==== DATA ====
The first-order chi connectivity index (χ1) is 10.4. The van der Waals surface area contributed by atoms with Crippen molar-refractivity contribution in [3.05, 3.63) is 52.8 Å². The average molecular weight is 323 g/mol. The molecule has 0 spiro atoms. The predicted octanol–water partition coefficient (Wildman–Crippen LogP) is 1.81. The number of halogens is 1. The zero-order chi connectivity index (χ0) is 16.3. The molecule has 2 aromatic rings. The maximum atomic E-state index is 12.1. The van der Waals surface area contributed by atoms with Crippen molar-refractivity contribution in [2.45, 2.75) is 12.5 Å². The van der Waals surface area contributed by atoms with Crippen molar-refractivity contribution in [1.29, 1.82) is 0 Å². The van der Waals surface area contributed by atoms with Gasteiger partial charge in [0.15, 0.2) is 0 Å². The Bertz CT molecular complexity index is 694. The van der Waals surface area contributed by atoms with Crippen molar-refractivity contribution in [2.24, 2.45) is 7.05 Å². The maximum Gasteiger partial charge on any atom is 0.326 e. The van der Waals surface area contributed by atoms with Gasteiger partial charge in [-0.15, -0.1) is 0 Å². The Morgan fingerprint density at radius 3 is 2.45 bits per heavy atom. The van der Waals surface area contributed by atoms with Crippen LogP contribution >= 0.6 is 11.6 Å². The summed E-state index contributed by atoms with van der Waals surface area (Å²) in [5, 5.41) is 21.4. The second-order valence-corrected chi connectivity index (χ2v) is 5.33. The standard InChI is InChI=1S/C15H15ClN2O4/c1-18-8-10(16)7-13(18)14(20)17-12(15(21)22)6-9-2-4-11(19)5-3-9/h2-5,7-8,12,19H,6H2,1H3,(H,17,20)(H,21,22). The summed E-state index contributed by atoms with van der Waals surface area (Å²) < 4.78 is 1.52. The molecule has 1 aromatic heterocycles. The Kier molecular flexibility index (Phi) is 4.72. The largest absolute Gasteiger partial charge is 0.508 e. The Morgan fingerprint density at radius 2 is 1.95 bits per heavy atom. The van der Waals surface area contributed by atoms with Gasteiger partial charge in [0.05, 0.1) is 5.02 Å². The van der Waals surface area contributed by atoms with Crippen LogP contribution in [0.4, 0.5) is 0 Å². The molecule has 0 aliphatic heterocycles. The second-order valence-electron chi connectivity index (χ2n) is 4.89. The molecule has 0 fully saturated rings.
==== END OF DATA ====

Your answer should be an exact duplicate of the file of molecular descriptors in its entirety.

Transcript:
The first-order chi connectivity index (χ1) is 10.4. The van der Waals surface area contributed by atoms with Crippen molar-refractivity contribution in [3.05, 3.63) is 52.8 Å². The average molecular weight is 323 g/mol. The molecule has 0 spiro atoms. The predicted octanol–water partition coefficient (Wildman–Crippen LogP) is 1.81. The number of halogens is 1. The zero-order chi connectivity index (χ0) is 16.3. The molecule has 2 aromatic rings. The maximum atomic E-state index is 12.1. The van der Waals surface area contributed by atoms with Crippen molar-refractivity contribution in [2.45, 2.75) is 12.5 Å². The van der Waals surface area contributed by atoms with Crippen molar-refractivity contribution in [1.29, 1.82) is 0 Å². The van der Waals surface area contributed by atoms with Gasteiger partial charge in [0.15, 0.2) is 0 Å². The Bertz CT molecular complexity index is 694. The van der Waals surface area contributed by atoms with Crippen molar-refractivity contribution in [2.24, 2.45) is 7.05 Å². The maximum Gasteiger partial charge on any atom is 0.326 e. The van der Waals surface area contributed by atoms with Gasteiger partial charge in [-0.15, -0.1) is 0 Å². The Morgan fingerprint density at radius 3 is 2.45 bits per heavy atom. The van der Waals surface area contributed by atoms with Crippen LogP contribution >= 0.6 is 11.6 Å². The summed E-state index contributed by atoms with van der Waals surface area (Å²) in [5, 5.41) is 21.4. The second-order valence-corrected chi connectivity index (χ2v) is 5.33. The standard InChI is InChI=1S/C15H15ClN2O4/c1-18-8-10(16)7-13(18)14(20)17-12(15(21)22)6-9-2-4-11(19)5-3-9/h2-5,7-8,12,19H,6H2,1H3,(H,17,20)(H,21,22). The summed E-state index contributed by atoms with van der Waals surface area (Å²) < 4.78 is 1.52. The molecule has 1 aromatic heterocycles. The Kier molecular flexibility index (Phi) is 4.72. The largest absolute Gasteiger partial charge is 0.508 e. The Morgan fingerprint density at radius 2 is 1.95 bits per heavy atom. The van der Waals surface area contributed by atoms with Gasteiger partial charge in [0.05, 0.1) is 5.02 Å². The van der Waals surface area contributed by atoms with Crippen LogP contribution in [0.4, 0.5) is 0 Å². The molecule has 0 aliphatic heterocycles. The second-order valence-electron chi connectivity index (χ2n) is 4.89. The molecule has 0 fully saturated rings.